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Forex WindFall - Expert Advisor Review

Isaac NewtonWhen a windfall apple fell on Sir Isaac Newton's head all those years ago, I'm quite sure that, even with his great mathematical skills, his vision didn't extend to an age where robots ran on computers to trade financial markets. Now, over four centuries later, one of the latest Expert Advisors to gravitate into the apple box of MT4 currency traders is called Forex WindFall.

In truth, the Forex WindFall EA has got absolutely nothing whatsoever to do with either Sir Isaac or falling apples, although I make no apologies whatsoever for the cheesiness of my introduction, given the seriously limited amount of material I could find on the web relating to anything of the same name.

Now we've established that my sense of humour has taken a severe turn for the worse, it's probably best that I get to the point and move on to discuss the Forex WindFall EA in some detail.

The WindFall website isn't glossy by any stretch of the imagination. Instead, it is quite factual and contains backtests of the EA together with a link to a verified MyFxBook account so that people can monitor WindFall's live progress. The website also includes a members area where WindFall users can download their copy of the EA, nominate and change the three MetaTrader account numbers upon which they are allowed to use the EA, and also view a copy of the user guide.

The WindFall user manual is also well set out, containing a total of 16 pages of which around half relate to installing MT4 and the remainder are dedicated to setting up the WindFall Expert Advisor itself.

About the Forex WindFall EA

The Forex WindFall user manual suggests that the EA offers "Automatic, intelligent and low risk wealth creation". This basically means that it is a non-Martingale scalping EA which trades through 24/5 and offers a high rate of winning trades.

For a long time, a feature of scalping robots was that they achieved high win rates simply through running excessively high stop-losses. One stop-loss could easily eradicate weeks of gains. Things have changed, however, and modern-day scalping EAs are generally able to exit their trades far sooner and much more efficiently than was previously the case. Forex WindFall is no exception, and my tests will show that its risk/reward ratio is very impressive for a scalping EA at less than 2.5.

The EA works on the 30-minute timeframe of two currency pairs - EURUSD and GBPUSD. Although its precise modus operandi is hidden away within protected code, it seems to identify an underlying trend within the market and then waits in the sidelines until the time is right to jump into a trade.

WindFall declares a fixed pip stop-loss and take profit value once it has entered a trade, but also employs a stealth method to decide when to exit its trades. As a result, the majority of losing trades are closed before the stop-loss is reached, something which serves to improve the EA's risk/reward ratio. For reference, the fixed SL and TP values employed by Forex WindFall are:

EURUSD - SL = 62.0 pips, TP = 13.0 pips
GBPUSD - SL = 102.5 pips, TP = 11.5 pips

I noticed that the GBPUSD SL and TP values are rounded up to 103 and 12 pips respectively when Forex WindFall is being used on an older-style 4-digit broker.

NFA compliance isn't a problem for Forex WindFall, as it only has one trade open at any time which makes the EA suitable for US-based users. Likewise, the EA works with both 4- and 5-digit brokers as well as ECN/STP type brokers.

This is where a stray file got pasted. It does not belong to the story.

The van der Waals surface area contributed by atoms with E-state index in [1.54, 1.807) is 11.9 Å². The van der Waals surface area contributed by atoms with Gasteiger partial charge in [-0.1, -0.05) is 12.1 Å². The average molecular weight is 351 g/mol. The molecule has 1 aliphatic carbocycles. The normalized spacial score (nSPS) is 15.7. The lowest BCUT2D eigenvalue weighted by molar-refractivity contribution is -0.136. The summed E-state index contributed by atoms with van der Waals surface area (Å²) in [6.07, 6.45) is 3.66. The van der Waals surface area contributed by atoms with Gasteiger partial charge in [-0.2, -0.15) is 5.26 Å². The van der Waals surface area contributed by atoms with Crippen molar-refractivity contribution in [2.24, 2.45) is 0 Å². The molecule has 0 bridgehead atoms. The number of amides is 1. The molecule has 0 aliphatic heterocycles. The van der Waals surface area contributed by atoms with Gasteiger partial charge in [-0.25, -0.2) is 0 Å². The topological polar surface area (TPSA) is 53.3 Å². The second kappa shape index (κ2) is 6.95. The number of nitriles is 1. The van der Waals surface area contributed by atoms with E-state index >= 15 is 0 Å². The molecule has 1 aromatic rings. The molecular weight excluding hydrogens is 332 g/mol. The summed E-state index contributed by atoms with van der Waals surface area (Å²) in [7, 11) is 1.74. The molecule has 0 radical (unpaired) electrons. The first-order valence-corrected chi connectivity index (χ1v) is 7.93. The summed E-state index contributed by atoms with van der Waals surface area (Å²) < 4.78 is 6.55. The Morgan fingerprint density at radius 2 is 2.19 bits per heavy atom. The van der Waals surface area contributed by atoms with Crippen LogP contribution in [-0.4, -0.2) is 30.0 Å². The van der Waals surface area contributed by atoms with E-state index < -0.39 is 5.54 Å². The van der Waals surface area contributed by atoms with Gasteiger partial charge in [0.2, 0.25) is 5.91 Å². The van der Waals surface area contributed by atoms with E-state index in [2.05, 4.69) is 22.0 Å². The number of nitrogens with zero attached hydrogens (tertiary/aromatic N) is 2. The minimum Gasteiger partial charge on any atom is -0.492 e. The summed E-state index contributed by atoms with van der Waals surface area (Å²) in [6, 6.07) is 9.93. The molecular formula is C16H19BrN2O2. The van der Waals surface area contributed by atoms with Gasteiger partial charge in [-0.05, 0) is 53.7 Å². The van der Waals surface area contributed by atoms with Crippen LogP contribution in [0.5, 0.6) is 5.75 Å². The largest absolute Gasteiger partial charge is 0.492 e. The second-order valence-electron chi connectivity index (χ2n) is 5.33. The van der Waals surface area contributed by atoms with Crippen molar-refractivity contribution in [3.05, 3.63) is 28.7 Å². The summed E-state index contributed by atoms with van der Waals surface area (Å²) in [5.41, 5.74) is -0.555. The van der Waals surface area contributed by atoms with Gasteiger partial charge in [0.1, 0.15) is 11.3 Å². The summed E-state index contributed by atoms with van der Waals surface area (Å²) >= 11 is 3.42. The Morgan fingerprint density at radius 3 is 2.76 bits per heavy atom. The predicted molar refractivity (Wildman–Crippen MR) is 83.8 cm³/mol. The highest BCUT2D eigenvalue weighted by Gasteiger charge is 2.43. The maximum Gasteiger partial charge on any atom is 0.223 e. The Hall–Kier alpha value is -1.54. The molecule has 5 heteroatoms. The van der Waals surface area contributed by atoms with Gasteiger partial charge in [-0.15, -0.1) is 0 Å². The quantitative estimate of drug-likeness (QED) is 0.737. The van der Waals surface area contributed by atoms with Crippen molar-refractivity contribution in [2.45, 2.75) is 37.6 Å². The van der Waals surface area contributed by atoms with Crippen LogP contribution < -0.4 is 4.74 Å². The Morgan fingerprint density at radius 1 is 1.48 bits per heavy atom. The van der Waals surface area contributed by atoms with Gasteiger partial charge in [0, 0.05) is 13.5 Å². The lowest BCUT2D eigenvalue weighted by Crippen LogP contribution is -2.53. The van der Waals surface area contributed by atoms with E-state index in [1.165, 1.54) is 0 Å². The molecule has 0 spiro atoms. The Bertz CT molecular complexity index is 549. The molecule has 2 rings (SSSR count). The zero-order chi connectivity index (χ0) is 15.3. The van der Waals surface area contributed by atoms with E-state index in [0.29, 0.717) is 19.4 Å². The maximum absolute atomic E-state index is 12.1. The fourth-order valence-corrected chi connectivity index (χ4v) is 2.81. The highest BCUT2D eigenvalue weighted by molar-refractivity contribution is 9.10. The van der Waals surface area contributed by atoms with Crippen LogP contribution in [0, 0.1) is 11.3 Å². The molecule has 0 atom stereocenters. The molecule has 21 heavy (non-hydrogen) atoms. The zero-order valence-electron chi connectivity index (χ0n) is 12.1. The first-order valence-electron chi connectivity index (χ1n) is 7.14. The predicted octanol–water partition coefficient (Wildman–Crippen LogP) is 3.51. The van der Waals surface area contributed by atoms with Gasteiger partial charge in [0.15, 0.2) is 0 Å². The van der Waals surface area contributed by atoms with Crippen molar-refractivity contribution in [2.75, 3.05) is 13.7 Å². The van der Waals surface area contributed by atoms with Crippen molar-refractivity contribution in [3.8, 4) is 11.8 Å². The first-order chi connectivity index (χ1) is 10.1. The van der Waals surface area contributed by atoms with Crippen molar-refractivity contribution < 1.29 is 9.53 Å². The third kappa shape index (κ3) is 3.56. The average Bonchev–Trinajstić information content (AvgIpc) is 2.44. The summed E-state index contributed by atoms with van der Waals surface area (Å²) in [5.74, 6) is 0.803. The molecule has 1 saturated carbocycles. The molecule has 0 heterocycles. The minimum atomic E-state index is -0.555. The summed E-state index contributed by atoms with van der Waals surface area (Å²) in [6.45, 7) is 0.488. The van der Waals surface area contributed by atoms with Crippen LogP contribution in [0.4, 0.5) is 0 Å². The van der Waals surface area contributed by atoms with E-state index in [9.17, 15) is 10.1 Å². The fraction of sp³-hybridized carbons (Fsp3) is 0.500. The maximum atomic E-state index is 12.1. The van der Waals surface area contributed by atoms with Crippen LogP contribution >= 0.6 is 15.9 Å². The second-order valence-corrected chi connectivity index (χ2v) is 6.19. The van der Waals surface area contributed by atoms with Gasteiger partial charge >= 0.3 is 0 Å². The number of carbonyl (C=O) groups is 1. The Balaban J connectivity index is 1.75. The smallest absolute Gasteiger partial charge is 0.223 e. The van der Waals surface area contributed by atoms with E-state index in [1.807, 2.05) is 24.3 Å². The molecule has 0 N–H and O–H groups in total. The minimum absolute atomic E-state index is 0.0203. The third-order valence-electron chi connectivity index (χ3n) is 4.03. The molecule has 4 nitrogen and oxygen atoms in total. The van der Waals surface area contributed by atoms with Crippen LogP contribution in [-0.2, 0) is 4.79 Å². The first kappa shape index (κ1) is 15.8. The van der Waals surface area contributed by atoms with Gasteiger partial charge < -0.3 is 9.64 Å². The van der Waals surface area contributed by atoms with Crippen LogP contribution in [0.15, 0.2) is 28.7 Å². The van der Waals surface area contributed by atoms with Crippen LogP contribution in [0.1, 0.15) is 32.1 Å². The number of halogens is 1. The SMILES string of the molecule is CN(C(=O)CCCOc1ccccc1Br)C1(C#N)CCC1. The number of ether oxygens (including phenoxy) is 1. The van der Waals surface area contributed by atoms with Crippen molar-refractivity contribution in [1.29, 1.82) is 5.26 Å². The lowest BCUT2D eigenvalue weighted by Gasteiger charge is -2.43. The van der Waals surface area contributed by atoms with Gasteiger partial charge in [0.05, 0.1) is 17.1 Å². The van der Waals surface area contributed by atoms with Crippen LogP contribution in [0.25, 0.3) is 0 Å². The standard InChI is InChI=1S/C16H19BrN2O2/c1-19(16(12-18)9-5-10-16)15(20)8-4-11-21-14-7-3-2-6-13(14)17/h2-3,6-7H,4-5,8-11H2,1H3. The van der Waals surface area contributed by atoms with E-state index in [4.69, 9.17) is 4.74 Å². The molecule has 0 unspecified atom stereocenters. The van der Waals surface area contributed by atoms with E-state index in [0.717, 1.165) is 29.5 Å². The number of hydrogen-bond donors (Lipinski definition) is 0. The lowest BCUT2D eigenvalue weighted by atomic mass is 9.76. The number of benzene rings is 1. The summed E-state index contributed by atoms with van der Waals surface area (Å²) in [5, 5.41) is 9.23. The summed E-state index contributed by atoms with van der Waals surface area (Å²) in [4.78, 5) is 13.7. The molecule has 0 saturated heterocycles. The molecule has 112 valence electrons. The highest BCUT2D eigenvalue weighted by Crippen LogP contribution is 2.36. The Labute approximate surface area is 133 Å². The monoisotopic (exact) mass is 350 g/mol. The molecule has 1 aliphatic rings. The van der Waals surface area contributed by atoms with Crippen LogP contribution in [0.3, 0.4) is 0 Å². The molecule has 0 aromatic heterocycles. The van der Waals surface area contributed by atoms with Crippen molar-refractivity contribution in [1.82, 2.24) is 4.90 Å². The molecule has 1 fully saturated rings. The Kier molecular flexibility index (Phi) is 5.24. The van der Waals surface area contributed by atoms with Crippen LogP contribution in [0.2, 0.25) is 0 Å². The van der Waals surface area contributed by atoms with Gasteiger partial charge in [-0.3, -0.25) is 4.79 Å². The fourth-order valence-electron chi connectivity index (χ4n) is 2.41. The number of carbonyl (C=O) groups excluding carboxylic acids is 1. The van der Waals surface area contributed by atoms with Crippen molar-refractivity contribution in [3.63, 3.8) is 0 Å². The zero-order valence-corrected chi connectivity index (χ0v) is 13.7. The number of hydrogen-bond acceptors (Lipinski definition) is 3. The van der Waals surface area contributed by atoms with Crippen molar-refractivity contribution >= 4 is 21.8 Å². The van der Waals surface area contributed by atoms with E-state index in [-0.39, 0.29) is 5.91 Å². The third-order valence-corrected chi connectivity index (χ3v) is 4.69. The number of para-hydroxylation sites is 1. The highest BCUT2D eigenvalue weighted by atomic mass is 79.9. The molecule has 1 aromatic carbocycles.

Setting the Forex WindFall EA up

Forex WindFall is delivered within its own self-installer which extracts the relevant WindFall files to the correct folders of whichever MetaTrader installation that the user chooses. It's then just a simple task to drag the EA into a chart window and set the various parameters.

Readers of my previous reviews will be aware by now that I like my EAs to be as idiot-proof as possible, with only a few parameters needing to be set so that the risk of user error is minimised. I was pleased to see that Forex WindFall fulfills this criteria, as it only has eight external parameters to adjust, of which one parameter relates to the unique licence key. The other parameters relate to setting and controlling the trade lot sizes and level of risk which is to be used. The EA can trade using either fixed lot sizes or it can risk a predetermined percentage of the account free margin on each trade, which is based upon the initial stop-loss distance.

Users can also set a maximum spread level at which they are prepared to trade together with a parameter called "adjustTarget". From my reading of how Forex WindFall works, it seems to wait for a retracement in the price before entering a trade. If, for instance, it was looking to go long when the market fell back to 1.6105, users could enter a deviation via the adjustTarget parameter of, say, 0.0002 in which case they would be prepared to go long at 1.6107. It seems to me to be an alternative form of slippage which would be applied to every trade regardless.

Forex WindFall's final parameter enables users to manually enter their broker's GMT server offset although, in this day and age, most EAs calculate this offset internally themselves. The user manual suggests that the GMT offset is required so that the EA can suspend trading when high impact news is expected.

Although the EA does include a news reader which reports any relevant forthcoming news in the chart window, I gather from my dialogue with the developer that trading isn't actually suspended at all, and that the GMT offset parameter has only been included as part of a planned future improvement. I have to conclude that, if the parameter is non-functional at the moment, I'm not entirely sure why the it has even been included.


The Strategy Tests